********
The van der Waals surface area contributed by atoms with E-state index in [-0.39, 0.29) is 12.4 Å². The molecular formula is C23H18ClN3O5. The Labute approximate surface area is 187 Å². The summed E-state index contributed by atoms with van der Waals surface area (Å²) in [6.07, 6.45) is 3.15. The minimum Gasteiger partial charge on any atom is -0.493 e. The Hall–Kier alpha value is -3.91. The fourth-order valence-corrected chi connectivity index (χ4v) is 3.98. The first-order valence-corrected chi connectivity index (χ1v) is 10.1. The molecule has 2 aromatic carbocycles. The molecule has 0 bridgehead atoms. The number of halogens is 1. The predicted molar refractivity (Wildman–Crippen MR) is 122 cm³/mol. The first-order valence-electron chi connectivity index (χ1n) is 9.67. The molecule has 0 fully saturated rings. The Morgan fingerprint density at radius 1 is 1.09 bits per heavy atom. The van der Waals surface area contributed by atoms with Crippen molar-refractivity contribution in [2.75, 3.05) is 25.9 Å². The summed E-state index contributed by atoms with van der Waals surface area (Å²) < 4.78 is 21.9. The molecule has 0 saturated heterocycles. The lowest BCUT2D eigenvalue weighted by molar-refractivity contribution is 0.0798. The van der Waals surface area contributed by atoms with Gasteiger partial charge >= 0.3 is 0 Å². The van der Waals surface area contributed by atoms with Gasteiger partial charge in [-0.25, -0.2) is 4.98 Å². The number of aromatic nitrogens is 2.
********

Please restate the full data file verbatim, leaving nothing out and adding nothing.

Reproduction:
The van der Waals surface area contributed by atoms with E-state index in [-0.39, 0.29) is 12.4 Å². The molecular formula is C23H18ClN3O5. The Labute approximate surface area is 187 Å². The summed E-state index contributed by atoms with van der Waals surface area (Å²) in [6.07, 6.45) is 3.15. The minimum Gasteiger partial charge on any atom is -0.493 e. The Hall–Kier alpha value is -3.91. The fourth-order valence-corrected chi connectivity index (χ4v) is 3.98. The first-order valence-corrected chi connectivity index (χ1v) is 10.1. The molecule has 2 aromatic carbocycles. The molecule has 0 bridgehead atoms. The number of halogens is 1. The predicted molar refractivity (Wildman–Crippen MR) is 122 cm³/mol. The first-order valence-electron chi connectivity index (χ1n) is 9.67. The molecule has 0 fully saturated rings. The Morgan fingerprint density at radius 1 is 1.09 bits per heavy atom. The van der Waals surface area contributed by atoms with Crippen molar-refractivity contribution in [2.75, 3.05) is 25.9 Å². The summed E-state index contributed by atoms with van der Waals surface area (Å²) < 4.78 is 21.9. The molecule has 0 saturated heterocycles. The lowest BCUT2D eigenvalue weighted by molar-refractivity contribution is 0.0798. The van der Waals surface area contributed by atoms with Gasteiger partial charge >= 0.3 is 0 Å². The van der Waals surface area contributed by atoms with Gasteiger partial charge in [-0.25, -0.2) is 4.98 Å². The number of aromatic nitrogens is 2.